Breathe Easy: New Lung Stem Cell Therapy May Lead to New Treatments
Posted on December 1, 2017
Researchers at the Stanford University School of Medicine have identified a specific type of lung stem cell able to develop into two different types of lung tissue. Their findings may spark new treatments for individuals with hard-to-treat lung disease.
The study authors were prompted to take on the project in an attempt to solve a problem that previous lung research could not: successfully treating damaged lungs with new lung stem cells.
The lungs are vital organs and work in partnership with the heart to move oxygen throughout the body. When lungs become damaged by illness, disease or injury, the oxygen becomes restricted, resulting in tissue death, organ dysfunction and health conditions such as congestive heart failure.
Treatments for patients with lung damage include steroids, anti-inflammatory drugs and oxygen therapy, but individuals with severe lung damage may require lung transplant surgery.
A Specialized Cell
Like other tissues of the body, the lungs develop from specific stem cells. The stem cells that grow into the lungs create the two parts of the lungs: the airway and the alveoli.
The airway portion is responsible for taking air in and out of the lungs during respiration. The alveoli are the tiny sacs in which the gas exchange occurs and oxygen converts to carbon dioxide.
To be able to heal tissue in both parts of the lungs successfully, the researchers had to find a lung stem cell that would be able to develop into both airway and alveoli tissue.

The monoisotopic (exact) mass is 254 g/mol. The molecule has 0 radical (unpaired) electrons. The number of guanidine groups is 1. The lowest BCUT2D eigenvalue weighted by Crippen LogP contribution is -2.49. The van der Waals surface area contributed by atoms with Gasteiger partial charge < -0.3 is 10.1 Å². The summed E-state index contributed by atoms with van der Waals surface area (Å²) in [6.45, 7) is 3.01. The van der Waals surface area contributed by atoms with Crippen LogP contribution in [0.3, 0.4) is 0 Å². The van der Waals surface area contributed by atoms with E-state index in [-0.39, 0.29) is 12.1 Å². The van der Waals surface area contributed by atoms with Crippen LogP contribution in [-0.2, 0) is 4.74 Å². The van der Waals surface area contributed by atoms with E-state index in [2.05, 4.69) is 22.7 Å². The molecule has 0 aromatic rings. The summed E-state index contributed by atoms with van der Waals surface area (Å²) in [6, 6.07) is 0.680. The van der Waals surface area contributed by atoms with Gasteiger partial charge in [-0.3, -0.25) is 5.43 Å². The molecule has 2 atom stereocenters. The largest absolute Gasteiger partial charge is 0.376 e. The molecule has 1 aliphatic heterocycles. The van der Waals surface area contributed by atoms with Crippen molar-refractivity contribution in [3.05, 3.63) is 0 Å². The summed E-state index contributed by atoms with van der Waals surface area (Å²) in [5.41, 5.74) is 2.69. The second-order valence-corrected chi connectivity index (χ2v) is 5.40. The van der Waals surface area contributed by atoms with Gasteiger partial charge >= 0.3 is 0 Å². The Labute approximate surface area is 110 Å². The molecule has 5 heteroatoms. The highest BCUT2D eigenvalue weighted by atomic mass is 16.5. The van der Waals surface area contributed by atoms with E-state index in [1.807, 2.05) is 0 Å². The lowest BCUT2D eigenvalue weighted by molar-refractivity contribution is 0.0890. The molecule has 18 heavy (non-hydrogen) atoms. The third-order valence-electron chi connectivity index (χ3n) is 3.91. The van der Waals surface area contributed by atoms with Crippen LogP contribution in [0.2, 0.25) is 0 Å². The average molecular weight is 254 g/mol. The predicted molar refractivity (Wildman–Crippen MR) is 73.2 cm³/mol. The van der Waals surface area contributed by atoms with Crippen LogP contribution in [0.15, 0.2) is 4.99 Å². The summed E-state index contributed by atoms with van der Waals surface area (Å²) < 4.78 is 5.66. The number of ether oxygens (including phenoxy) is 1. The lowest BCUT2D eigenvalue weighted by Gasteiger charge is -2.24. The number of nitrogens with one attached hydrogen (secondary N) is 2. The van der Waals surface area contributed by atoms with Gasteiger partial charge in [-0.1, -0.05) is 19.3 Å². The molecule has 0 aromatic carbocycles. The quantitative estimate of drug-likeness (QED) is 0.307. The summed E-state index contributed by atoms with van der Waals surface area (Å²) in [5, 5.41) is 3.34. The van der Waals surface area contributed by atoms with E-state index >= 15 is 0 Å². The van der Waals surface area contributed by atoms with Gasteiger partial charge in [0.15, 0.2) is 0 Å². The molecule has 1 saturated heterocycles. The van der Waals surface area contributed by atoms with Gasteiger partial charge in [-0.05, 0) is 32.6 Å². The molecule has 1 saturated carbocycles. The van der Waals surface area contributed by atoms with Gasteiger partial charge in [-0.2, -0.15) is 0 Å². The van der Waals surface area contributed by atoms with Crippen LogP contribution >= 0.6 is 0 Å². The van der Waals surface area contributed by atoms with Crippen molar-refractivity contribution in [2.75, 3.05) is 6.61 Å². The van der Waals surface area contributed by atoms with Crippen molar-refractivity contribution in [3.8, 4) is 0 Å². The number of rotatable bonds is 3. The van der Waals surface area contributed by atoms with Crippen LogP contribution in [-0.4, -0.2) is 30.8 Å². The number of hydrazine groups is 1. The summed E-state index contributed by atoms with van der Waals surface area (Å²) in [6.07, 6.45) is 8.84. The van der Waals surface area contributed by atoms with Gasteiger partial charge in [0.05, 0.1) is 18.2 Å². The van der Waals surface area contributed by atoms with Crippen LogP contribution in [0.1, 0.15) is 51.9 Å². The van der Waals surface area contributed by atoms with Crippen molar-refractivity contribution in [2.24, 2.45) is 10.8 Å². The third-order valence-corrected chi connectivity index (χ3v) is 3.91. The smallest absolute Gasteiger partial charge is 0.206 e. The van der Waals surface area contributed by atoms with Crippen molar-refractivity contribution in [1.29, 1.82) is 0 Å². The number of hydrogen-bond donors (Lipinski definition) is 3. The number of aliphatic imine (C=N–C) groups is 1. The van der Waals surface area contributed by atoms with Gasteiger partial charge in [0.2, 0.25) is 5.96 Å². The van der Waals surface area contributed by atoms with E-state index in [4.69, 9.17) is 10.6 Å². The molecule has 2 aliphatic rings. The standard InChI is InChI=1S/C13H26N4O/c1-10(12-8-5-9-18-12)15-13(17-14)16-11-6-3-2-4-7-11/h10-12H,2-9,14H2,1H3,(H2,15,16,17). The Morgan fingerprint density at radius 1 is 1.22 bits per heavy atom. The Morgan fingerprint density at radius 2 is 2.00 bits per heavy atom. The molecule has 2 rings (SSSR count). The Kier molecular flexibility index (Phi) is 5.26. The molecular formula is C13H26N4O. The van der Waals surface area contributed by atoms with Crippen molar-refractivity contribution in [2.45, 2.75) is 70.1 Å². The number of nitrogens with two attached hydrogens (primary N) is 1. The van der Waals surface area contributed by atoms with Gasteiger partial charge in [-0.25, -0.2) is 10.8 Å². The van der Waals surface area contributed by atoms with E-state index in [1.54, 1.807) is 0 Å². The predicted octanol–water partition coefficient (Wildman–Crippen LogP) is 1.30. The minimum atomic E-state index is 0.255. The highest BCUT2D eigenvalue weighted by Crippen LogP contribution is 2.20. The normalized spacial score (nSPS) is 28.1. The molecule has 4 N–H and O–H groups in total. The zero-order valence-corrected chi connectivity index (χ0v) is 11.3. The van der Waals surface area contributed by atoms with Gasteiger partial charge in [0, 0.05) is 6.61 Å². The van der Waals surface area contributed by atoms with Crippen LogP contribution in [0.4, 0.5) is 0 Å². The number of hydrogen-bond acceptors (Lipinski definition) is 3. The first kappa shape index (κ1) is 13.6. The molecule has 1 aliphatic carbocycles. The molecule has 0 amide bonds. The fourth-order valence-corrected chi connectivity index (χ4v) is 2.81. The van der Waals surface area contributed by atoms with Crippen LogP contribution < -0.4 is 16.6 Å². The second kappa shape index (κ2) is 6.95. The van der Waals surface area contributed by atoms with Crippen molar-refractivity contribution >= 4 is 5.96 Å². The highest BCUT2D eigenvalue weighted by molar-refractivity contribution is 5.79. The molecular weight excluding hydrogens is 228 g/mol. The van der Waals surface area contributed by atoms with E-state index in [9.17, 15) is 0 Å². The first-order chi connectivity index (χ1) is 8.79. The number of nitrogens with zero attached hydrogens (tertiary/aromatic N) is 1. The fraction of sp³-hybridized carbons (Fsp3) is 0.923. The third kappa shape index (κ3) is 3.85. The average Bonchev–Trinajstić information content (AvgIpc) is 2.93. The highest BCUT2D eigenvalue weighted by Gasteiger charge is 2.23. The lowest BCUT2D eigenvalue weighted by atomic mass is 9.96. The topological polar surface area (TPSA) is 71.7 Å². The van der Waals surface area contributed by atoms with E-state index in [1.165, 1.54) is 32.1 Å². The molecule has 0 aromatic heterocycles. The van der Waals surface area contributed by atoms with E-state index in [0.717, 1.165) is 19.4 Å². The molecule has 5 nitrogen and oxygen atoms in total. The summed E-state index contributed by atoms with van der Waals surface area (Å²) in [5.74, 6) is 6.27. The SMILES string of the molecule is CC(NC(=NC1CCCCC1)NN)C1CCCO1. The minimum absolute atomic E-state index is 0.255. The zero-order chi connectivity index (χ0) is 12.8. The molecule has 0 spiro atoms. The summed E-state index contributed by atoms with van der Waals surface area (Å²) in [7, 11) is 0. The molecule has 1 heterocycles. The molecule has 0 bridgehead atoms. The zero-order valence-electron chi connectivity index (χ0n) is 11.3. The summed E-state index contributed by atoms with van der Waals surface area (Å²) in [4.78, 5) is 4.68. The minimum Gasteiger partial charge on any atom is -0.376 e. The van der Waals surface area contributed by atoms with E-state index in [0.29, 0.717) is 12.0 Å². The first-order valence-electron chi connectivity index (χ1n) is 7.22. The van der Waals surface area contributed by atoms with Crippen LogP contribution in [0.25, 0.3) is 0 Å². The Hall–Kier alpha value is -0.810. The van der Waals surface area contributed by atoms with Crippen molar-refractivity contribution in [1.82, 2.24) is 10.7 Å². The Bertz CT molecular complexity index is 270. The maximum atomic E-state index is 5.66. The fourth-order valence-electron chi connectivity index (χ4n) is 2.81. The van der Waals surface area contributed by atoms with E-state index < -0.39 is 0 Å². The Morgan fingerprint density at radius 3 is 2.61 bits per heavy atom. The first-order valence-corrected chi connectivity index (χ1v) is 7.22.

The lung stem cell that met their requirements was a multi-potent lung stem cell with a protein marker known as Sox9.
Multi-potent stem cells have the ability to regenerate infinitely and can differentiate into many different types of cells.
After isolating the lung stem cells with the Sox9 protein marker, the researchers then had to multiply the stem cells to have enough to make therapy beneficial.
“Stem cell therapy requires a large number of cells to provide a therapeutic effect and begin healing,” said Dr. Joel Singer, M.D.
Singer is a New York physician who treats patients with lung damage, asthma and chronic obstructive pulmonary disorder using another kind of stem cells: adipose fat stem cells.
The Stanford researchers grew each lung stem cell collected to 100 billion stem cells over a six-month period. This feat was exciting to the researchers on the project because previous attempts to grow lung stem cells to large numbers were unsuccessful.
“Like lung stem cells, adipose fat stem cells are also multi-potent stem cells. The difference between lung stem cells and adipose fat stem cells is that adipose fat stem cells are typically in abundance, while lung stem cells are low in number,” Singer said.
After growing the stem cells, the researchers injected them into mice with lung damage and then watched the lungs for changes. They found that previously existing lung damage was repaired in both lung compartments.
The Growing Need for New Lung Therapies
The need for new therapies to treat people with lung damage is increasing. According to the U.S. Centers for Disease Control and Prevention, 15.7 million Americans are living with COPD.
The CDC also estimates that 50 percent of adults with low pulmonary function have COPD but are undiagnosed. As a result, the number of people living with COPD in the United States may be much higher.
“Stem cell therapy is ideal for some patients with COPD and other types of lung damage because these patients may not respond to treatments like oxygen therapy or may not be able to tolerate other interventions like surgery,” Singer said.
Medical Express. Researchers find lung stem cell, heal lung injury in mice. Medical Express. 15 November 2017.
Centers for Disease Control and Prevention. Chronic Obstructive Pulmonary Disease (COPD). CDC. 2017.